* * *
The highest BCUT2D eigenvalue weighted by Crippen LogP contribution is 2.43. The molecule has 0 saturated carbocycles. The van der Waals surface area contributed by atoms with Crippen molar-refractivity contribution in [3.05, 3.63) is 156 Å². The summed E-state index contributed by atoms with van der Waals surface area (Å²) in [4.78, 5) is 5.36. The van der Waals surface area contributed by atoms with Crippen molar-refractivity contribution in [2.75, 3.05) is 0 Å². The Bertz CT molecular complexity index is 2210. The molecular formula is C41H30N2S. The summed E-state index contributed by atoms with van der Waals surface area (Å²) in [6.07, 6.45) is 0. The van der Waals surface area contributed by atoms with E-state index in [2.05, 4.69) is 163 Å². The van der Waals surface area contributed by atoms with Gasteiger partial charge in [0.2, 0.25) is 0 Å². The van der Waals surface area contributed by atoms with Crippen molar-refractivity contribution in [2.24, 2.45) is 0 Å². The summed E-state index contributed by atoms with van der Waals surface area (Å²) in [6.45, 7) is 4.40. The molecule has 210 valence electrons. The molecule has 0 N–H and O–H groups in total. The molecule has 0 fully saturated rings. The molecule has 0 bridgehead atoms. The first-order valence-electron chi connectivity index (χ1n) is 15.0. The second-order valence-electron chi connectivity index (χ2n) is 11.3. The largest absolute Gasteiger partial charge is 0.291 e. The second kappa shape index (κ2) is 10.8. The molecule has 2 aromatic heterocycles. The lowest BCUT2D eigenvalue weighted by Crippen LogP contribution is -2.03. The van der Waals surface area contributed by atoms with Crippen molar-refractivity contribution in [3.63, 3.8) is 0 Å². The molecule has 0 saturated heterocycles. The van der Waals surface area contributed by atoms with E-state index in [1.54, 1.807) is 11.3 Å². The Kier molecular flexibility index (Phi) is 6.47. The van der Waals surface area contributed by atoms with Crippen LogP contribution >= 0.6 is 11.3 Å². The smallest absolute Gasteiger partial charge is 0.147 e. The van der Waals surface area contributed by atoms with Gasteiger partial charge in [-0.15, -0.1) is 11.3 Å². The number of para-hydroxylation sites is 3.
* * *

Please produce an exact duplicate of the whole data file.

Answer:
The highest BCUT2D eigenvalue weighted by Crippen LogP contribution is 2.43. The molecule has 0 saturated carbocycles. The van der Waals surface area contributed by atoms with Crippen molar-refractivity contribution in [3.05, 3.63) is 156 Å². The summed E-state index contributed by atoms with van der Waals surface area (Å²) in [4.78, 5) is 5.36. The van der Waals surface area contributed by atoms with Crippen molar-refractivity contribution in [2.75, 3.05) is 0 Å². The Bertz CT molecular complexity index is 2210. The molecular formula is C41H30N2S. The summed E-state index contributed by atoms with van der Waals surface area (Å²) in [6.07, 6.45) is 0. The van der Waals surface area contributed by atoms with E-state index in [2.05, 4.69) is 163 Å². The van der Waals surface area contributed by atoms with Gasteiger partial charge in [0.2, 0.25) is 0 Å². The van der Waals surface area contributed by atoms with Crippen molar-refractivity contribution in [2.24, 2.45) is 0 Å². The summed E-state index contributed by atoms with van der Waals surface area (Å²) in [6.45, 7) is 4.40. The molecule has 210 valence electrons. The molecule has 0 N–H and O–H groups in total. The molecule has 0 fully saturated rings. The molecule has 0 bridgehead atoms. The first-order valence-electron chi connectivity index (χ1n) is 15.0. The second-order valence-electron chi connectivity index (χ2n) is 11.3. The largest absolute Gasteiger partial charge is 0.291 e. The second kappa shape index (κ2) is 10.8. The molecule has 2 aromatic heterocycles. The lowest BCUT2D eigenvalue weighted by Crippen LogP contribution is -2.03. The van der Waals surface area contributed by atoms with Crippen molar-refractivity contribution in [3.63, 3.8) is 0 Å². The molecule has 0 saturated heterocycles. The van der Waals surface area contributed by atoms with E-state index in [1.54, 1.807) is 11.3 Å². The Kier molecular flexibility index (Phi) is 6.47. The van der Waals surface area contributed by atoms with Crippen LogP contribution >= 0.6 is 11.3 Å². The smallest absolute Gasteiger partial charge is 0.147 e. The van der Waals surface area contributed by atoms with Gasteiger partial charge in [-0.15, -0.1) is 11.3 Å². The number of para-hydroxylation sites is 3.